“The new model authorizes states to use up to 25 percent of their grant funds to enter into public-private partnerships called pay-for-success agreements. This financing model requires states to pay only if the private partner delivers improved outcomes. The bill also requires improved state-federal data exchange standards and statewide needs assessments.
“The MIECHV program emphasizes that seventy-five percent of the federal funding must go to evidence-based home visiting models, meaning that funding must go to programs that have been verified as having a strong research basis. To date, 18 models have met this standard. Twenty-five percent of funds can be used to implement and rigorously evaluate models considered to be promising or innovative approaches. These evaluations will add to the research base for effective home visiting programs. In addition, the MIECHV program includes a strong accountability component requiring states to achieve identified benchmarks and outcomes. States must show improvement in the following areas: maternal and newborn health, childhood injury or maltreatment and reduced emergency room visits, school readiness and achievement, crime or domestic violence, and coordination with community resources and support.”
MIECHV was built on a sound premise: States, tribes, and territories would create individual programs by using evidence-based home visitation models that had already been proven to increase standards of living and improve health outcomes. They could then tailor their individual programs to meet the unique needs of parents and children, letting the evidence and data drive their decision-making. As this occurred, the federal government stood ready to fund and support their efforts, while also taking steps to ensure that data and information would be collected and analyzed to better inform future efforts. Ultimately, this allowed service providers and grantees to build on success, which in turn, has yielded more tangible benefits to the parents and children who participate in the program. As the program has grown and aged, Congress has continued to make meaningful improvements so evidence always informs this life-changing program.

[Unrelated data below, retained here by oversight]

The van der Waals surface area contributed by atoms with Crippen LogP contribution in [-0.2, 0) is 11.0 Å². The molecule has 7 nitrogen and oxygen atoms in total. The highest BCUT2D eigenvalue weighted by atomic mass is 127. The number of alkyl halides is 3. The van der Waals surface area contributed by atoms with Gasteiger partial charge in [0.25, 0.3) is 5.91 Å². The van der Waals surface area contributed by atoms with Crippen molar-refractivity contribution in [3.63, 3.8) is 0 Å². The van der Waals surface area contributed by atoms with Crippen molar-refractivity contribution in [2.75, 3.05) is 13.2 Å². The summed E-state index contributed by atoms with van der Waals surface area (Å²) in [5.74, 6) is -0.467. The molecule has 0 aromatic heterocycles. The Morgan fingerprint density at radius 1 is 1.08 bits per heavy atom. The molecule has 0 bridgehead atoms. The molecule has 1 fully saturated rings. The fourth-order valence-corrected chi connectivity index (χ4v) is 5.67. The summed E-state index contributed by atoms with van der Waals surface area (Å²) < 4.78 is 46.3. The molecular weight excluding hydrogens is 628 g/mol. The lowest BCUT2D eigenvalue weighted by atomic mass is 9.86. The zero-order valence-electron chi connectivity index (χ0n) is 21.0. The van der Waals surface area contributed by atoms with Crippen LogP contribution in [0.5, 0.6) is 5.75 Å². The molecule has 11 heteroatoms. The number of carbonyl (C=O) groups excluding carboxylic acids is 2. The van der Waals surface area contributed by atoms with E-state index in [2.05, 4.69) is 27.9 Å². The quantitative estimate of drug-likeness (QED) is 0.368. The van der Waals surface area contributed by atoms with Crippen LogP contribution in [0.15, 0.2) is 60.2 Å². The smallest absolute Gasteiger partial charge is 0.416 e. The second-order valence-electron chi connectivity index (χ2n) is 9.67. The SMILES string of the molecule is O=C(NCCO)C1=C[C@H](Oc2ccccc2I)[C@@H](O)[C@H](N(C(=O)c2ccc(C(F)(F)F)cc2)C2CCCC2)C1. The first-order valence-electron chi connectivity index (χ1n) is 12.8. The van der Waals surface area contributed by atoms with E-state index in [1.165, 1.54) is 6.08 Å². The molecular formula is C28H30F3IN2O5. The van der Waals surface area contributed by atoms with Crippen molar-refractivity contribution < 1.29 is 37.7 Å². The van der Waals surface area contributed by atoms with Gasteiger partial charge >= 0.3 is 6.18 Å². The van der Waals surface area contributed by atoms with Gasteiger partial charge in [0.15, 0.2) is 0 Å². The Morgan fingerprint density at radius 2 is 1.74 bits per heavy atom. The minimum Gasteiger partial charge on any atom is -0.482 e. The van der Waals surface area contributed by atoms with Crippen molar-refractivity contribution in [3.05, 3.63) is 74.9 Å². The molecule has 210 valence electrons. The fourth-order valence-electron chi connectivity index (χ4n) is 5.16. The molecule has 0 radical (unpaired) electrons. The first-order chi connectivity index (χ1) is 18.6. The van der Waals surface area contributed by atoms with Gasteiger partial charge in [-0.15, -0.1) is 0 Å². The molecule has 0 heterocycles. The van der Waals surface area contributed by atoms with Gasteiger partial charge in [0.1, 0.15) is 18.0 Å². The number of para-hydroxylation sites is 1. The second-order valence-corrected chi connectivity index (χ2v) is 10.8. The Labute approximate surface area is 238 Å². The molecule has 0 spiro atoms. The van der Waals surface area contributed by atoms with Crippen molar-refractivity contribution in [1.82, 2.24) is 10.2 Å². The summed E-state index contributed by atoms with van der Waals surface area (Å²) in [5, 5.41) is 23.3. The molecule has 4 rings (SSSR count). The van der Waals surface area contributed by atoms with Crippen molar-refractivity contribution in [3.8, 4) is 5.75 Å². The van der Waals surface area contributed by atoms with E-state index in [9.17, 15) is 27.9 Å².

The American Idea Foundation believes that the condition of your birth should not determine the outcome of your life, and the MIECHV program provides a worthwhile example of how the federal government, working in tandem with researchers and organizations at the state and local level, can ensure that all children have the opportunity to succeed and lead productive lives. It is an approach that should be replicated as we work to meet other pressing policy challenges.